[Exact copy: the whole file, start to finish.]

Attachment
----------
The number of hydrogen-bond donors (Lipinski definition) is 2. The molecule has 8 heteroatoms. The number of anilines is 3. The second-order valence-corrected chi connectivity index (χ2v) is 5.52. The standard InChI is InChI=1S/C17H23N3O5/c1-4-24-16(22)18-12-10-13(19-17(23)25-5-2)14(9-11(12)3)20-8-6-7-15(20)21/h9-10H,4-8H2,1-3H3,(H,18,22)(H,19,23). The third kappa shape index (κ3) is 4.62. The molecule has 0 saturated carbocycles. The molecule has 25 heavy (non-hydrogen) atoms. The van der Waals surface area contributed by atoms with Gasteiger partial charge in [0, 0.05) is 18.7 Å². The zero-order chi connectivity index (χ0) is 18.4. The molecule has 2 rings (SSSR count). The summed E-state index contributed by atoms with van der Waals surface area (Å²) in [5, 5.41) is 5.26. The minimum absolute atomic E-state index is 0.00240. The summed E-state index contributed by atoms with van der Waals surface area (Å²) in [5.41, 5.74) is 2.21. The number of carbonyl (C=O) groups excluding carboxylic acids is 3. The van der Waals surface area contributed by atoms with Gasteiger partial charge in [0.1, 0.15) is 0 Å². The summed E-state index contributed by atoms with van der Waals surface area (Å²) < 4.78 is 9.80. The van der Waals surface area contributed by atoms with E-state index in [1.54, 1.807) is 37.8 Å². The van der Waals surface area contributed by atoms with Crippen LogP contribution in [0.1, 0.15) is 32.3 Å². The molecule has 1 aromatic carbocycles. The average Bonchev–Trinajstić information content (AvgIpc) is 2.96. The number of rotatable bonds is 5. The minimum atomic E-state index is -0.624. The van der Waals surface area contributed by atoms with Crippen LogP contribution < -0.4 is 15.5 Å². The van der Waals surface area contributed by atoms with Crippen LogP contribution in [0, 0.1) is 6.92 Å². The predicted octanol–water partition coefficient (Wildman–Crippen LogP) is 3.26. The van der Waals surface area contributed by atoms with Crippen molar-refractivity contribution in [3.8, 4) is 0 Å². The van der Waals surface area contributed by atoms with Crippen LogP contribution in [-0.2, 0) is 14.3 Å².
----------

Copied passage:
The number of hydrogen-bond donors (Lipinski definition) is 2. The molecule has 8 heteroatoms. The number of anilines is 3. The second-order valence-corrected chi connectivity index (χ2v) is 5.52. The standard InChI is InChI=1S/C17H23N3O5/c1-4-24-16(22)18-12-10-13(19-17(23)25-5-2)14(9-11(12)3)20-8-6-7-15(20)21/h9-10H,4-8H2,1-3H3,(H,18,22)(H,19,23). The third kappa shape index (κ3) is 4.62. The molecule has 0 saturated carbocycles. The molecule has 25 heavy (non-hydrogen) atoms. The van der Waals surface area contributed by atoms with Gasteiger partial charge in [0, 0.05) is 18.7 Å². The zero-order chi connectivity index (χ0) is 18.4. The molecule has 2 rings (SSSR count). The summed E-state index contributed by atoms with van der Waals surface area (Å²) in [5, 5.41) is 5.26. The minimum absolute atomic E-state index is 0.00240. The summed E-state index contributed by atoms with van der Waals surface area (Å²) in [5.41, 5.74) is 2.21. The number of carbonyl (C=O) groups excluding carboxylic acids is 3. The van der Waals surface area contributed by atoms with Gasteiger partial charge in [0.1, 0.15) is 0 Å². The summed E-state index contributed by atoms with van der Waals surface area (Å²) < 4.78 is 9.80. The van der Waals surface area contributed by atoms with E-state index in [1.54, 1.807) is 37.8 Å². The van der Waals surface area contributed by atoms with Crippen LogP contribution in [0.1, 0.15) is 32.3 Å². The molecule has 1 aromatic carbocycles. The average Bonchev–Trinajstić information content (AvgIpc) is 2.96. The number of rotatable bonds is 5. The minimum atomic E-state index is -0.624. The van der Waals surface area contributed by atoms with Crippen LogP contribution < -0.4 is 15.5 Å². The van der Waals surface area contributed by atoms with Crippen LogP contribution in [0, 0.1) is 6.92 Å². The predicted octanol–water partition coefficient (Wildman–Crippen LogP) is 3.26. The van der Waals surface area contributed by atoms with Crippen molar-refractivity contribution in [3.8, 4) is 0 Å². The van der Waals surface area contributed by atoms with Crippen LogP contribution in [-0.2, 0) is 14.3 Å².